Efforts to Expand Broadband and Advance “Digital Equity” Should Also Strengthen Local News
At least half of news deserts are also broadband deserts — “double deserts.” If we provide broadband without strengthening local news, we may make matters worse.
Roughly $100 billion dollars has been allocated by Congress to make high speed Internet more available and affordable to millions of Americans. In many cases, it is up to states to determine how to distribute the funds. Congress has declared that part of the effort should improve “digital equity.”
Rebuild Local is making the case that a sensible definition of digital equity would include a drive to strengthen local news in many areas, and to use local news organizations as partners in advancing broadband. Here is our proposal to the U.S. Department of Commerce.
In research done for Rebuild Local News, Pennsylvania State University doctoral candidate Ryan Wang and Professor Christopher Ali looked at news deserts to see what kind of broadband availability they had. The results were alarming: Almost half of the news deserts were also broadband deserts. In what we’re called “double deserts,” residents lack the ability to access credible, useful information applicable to their communities. Moreover, the situation is likely worse than this stark statistic describes because it does not take issues of affordability of both broadband and local news or the rise of ghost newspapers into account.
Years of scholarship has shown that when local news leaves communities civic participation suffers. Fewer candidates participate in local elections and fewer citizens vote in those elections. Residents are less likely to know who their elected representatives are and less likely to feel connected to their communities. In areas that lack local news, problems associated with a lack of local news, like misinformation and polarization, could be exacerbated as newly connected residents turn to social media and national outlets to fulfill information needs unmet by local news outlets. Local information is a key component of civic participation and the ability to be a civic participant is a key component of digital equity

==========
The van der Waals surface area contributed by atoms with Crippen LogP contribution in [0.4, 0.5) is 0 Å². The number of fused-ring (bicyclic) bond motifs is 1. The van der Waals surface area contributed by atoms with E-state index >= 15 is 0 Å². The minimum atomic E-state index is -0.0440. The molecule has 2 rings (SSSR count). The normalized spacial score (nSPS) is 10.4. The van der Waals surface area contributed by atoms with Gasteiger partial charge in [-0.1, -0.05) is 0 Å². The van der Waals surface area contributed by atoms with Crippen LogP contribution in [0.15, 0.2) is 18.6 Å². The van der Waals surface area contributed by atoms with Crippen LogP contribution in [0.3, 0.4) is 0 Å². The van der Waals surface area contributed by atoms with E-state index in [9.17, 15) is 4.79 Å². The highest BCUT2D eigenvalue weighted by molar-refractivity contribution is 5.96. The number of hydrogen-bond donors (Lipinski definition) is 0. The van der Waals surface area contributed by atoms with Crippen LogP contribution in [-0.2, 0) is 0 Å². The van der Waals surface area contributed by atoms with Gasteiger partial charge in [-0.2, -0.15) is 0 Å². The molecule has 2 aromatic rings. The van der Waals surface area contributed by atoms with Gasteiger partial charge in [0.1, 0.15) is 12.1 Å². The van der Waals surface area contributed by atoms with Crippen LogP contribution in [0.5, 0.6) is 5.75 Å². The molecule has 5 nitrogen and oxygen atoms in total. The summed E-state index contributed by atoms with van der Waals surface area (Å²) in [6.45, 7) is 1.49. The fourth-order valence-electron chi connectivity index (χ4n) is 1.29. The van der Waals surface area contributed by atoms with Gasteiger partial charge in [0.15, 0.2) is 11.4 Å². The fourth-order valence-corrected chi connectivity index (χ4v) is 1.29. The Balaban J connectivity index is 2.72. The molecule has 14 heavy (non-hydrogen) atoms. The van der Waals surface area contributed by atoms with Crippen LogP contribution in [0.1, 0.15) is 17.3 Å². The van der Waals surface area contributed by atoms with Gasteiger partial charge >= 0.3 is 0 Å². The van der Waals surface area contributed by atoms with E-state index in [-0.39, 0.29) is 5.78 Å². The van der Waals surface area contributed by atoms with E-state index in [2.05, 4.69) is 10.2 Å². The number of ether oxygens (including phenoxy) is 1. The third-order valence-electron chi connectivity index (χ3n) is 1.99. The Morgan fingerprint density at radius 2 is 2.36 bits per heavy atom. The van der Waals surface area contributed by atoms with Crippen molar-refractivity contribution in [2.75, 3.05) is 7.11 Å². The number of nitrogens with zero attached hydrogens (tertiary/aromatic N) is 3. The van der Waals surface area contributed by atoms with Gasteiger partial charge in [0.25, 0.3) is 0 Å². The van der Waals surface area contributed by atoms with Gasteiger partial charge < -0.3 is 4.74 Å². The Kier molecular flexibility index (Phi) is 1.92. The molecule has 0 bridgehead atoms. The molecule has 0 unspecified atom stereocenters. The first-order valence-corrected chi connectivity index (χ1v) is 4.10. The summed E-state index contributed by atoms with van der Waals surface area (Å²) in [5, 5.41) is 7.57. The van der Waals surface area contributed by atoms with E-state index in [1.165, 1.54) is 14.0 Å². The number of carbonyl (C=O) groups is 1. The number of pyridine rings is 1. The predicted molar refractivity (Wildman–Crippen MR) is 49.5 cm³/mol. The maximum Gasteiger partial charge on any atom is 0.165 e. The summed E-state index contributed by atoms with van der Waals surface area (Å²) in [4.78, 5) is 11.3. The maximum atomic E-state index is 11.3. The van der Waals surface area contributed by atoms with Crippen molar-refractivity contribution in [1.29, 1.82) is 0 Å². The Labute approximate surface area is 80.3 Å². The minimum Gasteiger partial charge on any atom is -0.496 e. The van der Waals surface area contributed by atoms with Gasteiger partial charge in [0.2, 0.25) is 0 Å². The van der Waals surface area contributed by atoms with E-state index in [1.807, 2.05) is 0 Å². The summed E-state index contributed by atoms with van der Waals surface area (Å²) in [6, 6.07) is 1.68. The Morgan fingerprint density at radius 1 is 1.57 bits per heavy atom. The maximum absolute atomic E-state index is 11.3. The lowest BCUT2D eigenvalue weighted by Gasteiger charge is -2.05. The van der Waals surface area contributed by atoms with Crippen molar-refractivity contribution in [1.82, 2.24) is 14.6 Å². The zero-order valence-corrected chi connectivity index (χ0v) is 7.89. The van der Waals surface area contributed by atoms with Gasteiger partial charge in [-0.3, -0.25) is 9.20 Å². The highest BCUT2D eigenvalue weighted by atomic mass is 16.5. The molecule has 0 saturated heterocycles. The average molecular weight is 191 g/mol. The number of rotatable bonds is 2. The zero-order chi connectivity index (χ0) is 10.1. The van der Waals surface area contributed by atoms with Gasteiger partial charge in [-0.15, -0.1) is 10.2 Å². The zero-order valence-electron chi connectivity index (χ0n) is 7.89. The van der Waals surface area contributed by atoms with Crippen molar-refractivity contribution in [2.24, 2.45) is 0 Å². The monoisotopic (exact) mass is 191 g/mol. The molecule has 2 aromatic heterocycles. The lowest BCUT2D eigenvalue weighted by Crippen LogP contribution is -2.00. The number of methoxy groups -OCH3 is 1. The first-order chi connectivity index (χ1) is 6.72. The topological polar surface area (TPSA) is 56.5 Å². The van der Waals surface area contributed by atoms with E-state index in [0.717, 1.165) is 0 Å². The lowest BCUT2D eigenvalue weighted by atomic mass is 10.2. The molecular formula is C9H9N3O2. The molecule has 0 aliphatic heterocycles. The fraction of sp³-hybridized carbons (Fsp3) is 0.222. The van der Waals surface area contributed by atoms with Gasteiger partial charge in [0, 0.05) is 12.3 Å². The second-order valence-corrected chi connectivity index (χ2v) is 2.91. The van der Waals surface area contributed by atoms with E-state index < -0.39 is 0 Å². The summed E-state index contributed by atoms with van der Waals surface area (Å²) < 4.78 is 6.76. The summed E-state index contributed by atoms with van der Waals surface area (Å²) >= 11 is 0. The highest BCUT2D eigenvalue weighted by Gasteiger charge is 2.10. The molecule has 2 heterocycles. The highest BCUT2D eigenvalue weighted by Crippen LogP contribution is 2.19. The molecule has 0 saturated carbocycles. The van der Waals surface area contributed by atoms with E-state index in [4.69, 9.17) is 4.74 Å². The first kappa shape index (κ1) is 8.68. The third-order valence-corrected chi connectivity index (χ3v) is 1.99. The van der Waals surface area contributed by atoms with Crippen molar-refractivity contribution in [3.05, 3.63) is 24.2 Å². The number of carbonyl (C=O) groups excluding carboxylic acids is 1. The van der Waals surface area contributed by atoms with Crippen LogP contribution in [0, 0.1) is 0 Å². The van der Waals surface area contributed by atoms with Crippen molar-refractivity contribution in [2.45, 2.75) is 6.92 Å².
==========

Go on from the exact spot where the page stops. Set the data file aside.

Given the role of local news in informing and educating communities, we called on the Commerce Department to include local news outlets and projects in several Digital Equity Act programs including the Competition Grant Program, State Digital Equity Plans and the Capacity Grant Program. In practice, we propose that news outlets be eligible to receive grants to cover areas that qualify as double deserts. We also propose that programs to cover broadband access issues and programs that provide digital literacy training and civic engagement opportunities also be eligible for funding.
What can you do?
- Read and share our proposal. Click here to download a PDF of our proposal with footnotes.
- Contact your state’s broadband authority, share our comments and encourage them to speak with local news outlets as they write and submit their digital equity plans.
- Determine whether you have Double Deserts in your state – Look at the un- or underserved areas on your state government’s broadband maps and compare them to areas that are un- or underserved areas with local news.
- If you’re a newsroom, you could reach out to your local libraries, especially if there is an existing partnership, or other community partners to advocate with your local broadband authority together.